Getting Active

I used to be scared of speaking in front of people. It was my second greatest fear throughout most of my childhood, awkward adolescence, and beyond. Basically, I was afraid of being seen and heard at the same time – afraid of my insecurities showing and my mind going blank. In my head, that and my house catching on fire were about equally as frightening…

I wondered what would happen if I had something really important to say later in life. Would I have the guts to say it? Or would I sit still and keep quiet…

For the most part, I’ve kept quiet. I’ve made myself busy with school and work, minding my own business, and participating in social justice efforts when it fits with my schedule. I have shied away from initiating difficult conversations about injustice when sensing that it might be perceived negatively and I have been more inclined to raise my concerns individually than to bring them up in groups when the spotlight might shine uncomfortably on me.

When I told a white acquaintance the other day I was going to join a march on Martin Luther King Day to call for respect for human rights in Philadelphia, she asked: “How long have you been an activist?”

My first reaction was disappointment. I keep hoping that fellow people of privilege see how critical and urgent it is to work towards justice and equality for all, instead of seeing that as the personal business of “activists” and marginalized groups.

And my second thought was that showing up at a march doesn’t make one an activist. Real activists are the multitudes of people who work tirelessly to organize and implement programs and movements in their communities, in universities, in health care, and in grassroots political settings; to be dissenting voices in dominating groups and speak up over and over again against injustice; and who risk their jobs, health, and lives while disobeying civilly and taking to the streets when nothing else seems to work.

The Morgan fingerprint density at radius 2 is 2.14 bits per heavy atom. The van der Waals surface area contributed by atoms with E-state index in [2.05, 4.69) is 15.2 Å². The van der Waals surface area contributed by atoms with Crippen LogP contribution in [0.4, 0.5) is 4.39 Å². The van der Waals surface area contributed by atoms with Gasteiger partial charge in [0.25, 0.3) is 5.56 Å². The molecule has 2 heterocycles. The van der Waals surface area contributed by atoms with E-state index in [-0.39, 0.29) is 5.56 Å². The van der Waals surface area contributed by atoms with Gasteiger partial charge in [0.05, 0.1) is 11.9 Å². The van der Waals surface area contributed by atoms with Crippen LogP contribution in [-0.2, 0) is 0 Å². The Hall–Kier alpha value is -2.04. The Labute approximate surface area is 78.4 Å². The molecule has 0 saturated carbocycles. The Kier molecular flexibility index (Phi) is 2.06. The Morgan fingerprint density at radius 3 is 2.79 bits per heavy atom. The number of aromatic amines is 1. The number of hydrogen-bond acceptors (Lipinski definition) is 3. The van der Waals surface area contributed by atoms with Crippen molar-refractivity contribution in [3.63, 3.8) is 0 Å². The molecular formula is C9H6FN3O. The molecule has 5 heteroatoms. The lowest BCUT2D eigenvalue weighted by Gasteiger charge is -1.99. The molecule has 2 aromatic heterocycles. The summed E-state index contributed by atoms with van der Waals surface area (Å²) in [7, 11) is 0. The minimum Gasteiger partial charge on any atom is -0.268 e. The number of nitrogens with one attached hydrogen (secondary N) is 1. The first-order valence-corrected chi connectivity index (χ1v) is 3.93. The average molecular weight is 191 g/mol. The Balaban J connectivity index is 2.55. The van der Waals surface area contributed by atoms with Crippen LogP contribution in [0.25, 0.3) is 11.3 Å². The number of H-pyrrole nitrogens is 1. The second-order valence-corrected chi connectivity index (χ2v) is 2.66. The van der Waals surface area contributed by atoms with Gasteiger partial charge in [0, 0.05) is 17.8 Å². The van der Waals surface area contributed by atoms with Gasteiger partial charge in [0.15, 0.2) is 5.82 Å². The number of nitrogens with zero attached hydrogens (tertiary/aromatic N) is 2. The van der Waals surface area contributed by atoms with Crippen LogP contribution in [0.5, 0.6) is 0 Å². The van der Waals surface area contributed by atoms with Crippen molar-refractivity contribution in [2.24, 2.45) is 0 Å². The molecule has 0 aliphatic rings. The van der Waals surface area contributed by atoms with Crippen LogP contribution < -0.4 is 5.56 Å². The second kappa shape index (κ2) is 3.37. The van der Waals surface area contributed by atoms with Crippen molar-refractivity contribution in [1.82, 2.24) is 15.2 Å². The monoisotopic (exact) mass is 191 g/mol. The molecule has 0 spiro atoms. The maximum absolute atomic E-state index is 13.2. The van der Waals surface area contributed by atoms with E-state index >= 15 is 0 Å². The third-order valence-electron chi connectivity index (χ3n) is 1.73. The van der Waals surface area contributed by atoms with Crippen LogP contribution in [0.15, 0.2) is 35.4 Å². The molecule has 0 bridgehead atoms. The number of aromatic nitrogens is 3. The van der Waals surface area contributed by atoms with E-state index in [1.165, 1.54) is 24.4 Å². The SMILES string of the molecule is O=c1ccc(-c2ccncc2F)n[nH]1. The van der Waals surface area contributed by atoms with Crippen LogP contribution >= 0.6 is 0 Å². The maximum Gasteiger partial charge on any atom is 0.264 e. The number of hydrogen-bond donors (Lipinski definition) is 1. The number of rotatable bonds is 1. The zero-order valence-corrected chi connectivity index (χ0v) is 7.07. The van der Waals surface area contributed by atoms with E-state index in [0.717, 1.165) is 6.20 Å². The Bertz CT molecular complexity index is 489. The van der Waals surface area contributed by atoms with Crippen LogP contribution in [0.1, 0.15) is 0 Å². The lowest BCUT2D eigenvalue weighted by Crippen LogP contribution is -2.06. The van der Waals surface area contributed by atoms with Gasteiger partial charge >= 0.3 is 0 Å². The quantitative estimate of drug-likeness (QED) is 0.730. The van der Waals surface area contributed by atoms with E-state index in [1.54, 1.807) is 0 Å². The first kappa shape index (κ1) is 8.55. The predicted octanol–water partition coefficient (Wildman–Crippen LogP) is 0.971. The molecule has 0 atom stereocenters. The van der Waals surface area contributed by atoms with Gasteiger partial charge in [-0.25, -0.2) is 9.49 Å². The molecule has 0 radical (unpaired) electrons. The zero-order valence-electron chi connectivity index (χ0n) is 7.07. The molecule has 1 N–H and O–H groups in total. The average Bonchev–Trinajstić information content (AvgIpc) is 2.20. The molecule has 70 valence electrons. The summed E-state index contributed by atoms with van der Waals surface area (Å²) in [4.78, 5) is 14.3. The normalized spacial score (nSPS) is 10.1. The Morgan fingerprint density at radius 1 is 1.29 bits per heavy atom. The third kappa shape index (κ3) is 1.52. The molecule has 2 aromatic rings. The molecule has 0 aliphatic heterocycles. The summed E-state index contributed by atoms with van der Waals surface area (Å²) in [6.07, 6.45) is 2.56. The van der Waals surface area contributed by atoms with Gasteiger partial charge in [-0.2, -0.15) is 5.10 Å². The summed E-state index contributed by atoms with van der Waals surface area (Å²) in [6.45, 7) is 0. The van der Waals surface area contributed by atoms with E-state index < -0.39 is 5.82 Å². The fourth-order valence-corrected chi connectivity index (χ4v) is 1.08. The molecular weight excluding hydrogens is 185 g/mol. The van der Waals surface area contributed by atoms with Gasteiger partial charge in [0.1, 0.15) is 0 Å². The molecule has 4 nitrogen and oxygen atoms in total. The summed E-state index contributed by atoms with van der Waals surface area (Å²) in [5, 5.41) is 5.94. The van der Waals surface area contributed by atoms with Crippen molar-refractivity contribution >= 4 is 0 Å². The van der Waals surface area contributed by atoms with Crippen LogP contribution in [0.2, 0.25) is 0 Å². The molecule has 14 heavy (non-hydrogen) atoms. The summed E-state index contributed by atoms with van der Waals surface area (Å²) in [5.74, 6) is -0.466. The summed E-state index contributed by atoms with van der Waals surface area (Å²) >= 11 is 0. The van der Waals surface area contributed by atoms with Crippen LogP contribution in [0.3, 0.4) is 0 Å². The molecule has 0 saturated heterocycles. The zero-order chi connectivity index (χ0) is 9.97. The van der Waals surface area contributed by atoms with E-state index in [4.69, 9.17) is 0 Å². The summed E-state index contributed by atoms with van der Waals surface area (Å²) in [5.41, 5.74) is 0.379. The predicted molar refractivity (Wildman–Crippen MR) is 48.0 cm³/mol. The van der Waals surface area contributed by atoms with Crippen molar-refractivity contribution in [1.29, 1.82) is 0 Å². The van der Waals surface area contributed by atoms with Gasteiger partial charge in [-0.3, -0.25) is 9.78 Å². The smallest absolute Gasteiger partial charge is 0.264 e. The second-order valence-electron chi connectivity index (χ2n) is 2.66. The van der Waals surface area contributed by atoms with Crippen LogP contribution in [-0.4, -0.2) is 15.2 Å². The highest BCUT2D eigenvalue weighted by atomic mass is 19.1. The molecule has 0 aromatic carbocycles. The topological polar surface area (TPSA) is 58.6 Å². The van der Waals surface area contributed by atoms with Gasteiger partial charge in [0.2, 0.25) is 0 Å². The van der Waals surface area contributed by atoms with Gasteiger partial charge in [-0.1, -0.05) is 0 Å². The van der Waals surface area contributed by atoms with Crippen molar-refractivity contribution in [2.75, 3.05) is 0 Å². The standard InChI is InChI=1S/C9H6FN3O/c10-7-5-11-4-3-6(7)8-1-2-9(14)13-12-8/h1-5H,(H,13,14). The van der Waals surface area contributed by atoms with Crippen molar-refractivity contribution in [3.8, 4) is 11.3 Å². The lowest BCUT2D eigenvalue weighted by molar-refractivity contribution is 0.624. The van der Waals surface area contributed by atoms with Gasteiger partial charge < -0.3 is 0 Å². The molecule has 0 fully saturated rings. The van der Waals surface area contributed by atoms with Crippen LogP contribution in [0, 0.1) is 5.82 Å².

Going to an organized march is an easy gesture of solidarity. Being a real ally requires some real effort.

By entering their field of work, psychologists and other mental health professionals have signed up to promote health and wellbeing. That cannot be done without challenging the forces that corrode quality of life. Poverty and racism won’t be eradicated through individual counseling, research papers in academic journals, and poster presentations. Perhaps we’d like to think so, but really… it’s not happening.

And at the end of the day, speaking up for what is right is not about me. It is about lending my voice to what needs to be said. Being uncomfortable is no excuse.



2 comments on “Getting Active

  1. I don’t know if I can call it racist or just mere stupidity. But it happened to me twice in the past eight years. And I am not saying it was a big deal. I just brushed it off on the count of stupidity. For some reason, I have always refused to think that people see me differently. Once in Muncie I was talking to a friend in Persian (my native tongue) – somebody on a bike passed us and yelled “speak English Ass****” and the second time was in Arlington Virginia. You would expect something like that in Muncie from a man on a bike. I didn’t expect to hear a similar remark by two seeming to be well rounded ladies jogging (which meant they were health conscious, which further indicated that they had the education to know that jogging helped stay fit). I brushed that off as a sign of stupidity. I still cannot imagine people treating me differently just because they can’t pronounce my name correctly or because I have a tanned skin tone (well they might have a little bit envy that I never have to use a tanning machine or lay naked on the beach to get tanner). But yeah things happen. I may not have experienced the kind of racism that blacks or natives or hispanics live through but it didn’t feel good to hear those remarks anyway. It maybe because the US government categorize me as white (caucasian with a flavor of brown) as well.


  2. bjorgsigridur says:

    It’s interesting how resistant racism and xenophobia are to formal education. But then again, if the formal education system is both saturated with those same biases and also does not radically address and challenge them, it is probably not making much of a difference.
    I have also heard people refer to lower-income folks as more openly racist, but my hunch is that higher-income folks in Arlington may just have learned to express their racism in more subtle and “socially acceptable” ways. And those two jogging ladies obviously weren’t subtle at all…

    Liked by 1 person

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